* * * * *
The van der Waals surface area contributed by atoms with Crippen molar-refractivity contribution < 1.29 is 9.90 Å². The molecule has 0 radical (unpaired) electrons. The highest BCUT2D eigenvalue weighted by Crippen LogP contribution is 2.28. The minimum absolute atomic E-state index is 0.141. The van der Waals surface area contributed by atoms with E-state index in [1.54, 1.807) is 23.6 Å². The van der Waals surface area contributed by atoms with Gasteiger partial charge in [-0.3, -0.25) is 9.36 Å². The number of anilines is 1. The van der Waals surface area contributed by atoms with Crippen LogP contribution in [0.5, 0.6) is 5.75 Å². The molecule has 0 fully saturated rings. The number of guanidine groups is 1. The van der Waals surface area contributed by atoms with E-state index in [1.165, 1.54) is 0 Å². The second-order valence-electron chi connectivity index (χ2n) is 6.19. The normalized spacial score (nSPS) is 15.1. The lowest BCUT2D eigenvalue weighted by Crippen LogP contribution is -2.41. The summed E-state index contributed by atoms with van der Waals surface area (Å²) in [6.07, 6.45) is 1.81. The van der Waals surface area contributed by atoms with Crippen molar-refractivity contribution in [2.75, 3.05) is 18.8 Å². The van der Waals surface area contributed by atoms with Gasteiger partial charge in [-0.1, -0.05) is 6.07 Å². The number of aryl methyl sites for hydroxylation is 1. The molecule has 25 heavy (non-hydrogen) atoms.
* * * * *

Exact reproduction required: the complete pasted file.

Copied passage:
The van der Waals surface area contributed by atoms with Crippen molar-refractivity contribution < 1.29 is 9.90 Å². The molecule has 0 radical (unpaired) electrons. The highest BCUT2D eigenvalue weighted by Crippen LogP contribution is 2.28. The minimum absolute atomic E-state index is 0.141. The van der Waals surface area contributed by atoms with E-state index in [1.54, 1.807) is 23.6 Å². The van der Waals surface area contributed by atoms with Gasteiger partial charge in [-0.3, -0.25) is 9.36 Å². The number of anilines is 1. The van der Waals surface area contributed by atoms with Crippen LogP contribution in [0.5, 0.6) is 5.75 Å². The molecule has 0 fully saturated rings. The number of guanidine groups is 1. The van der Waals surface area contributed by atoms with E-state index in [1.165, 1.54) is 0 Å². The second-order valence-electron chi connectivity index (χ2n) is 6.19. The normalized spacial score (nSPS) is 15.1. The lowest BCUT2D eigenvalue weighted by Crippen LogP contribution is -2.41. The summed E-state index contributed by atoms with van der Waals surface area (Å²) in [6.07, 6.45) is 1.81. The van der Waals surface area contributed by atoms with Crippen molar-refractivity contribution in [2.75, 3.05) is 18.8 Å². The van der Waals surface area contributed by atoms with Gasteiger partial charge in [-0.1, -0.05) is 6.07 Å². The number of aryl methyl sites for hydroxylation is 1. The molecule has 25 heavy (non-hydrogen) atoms.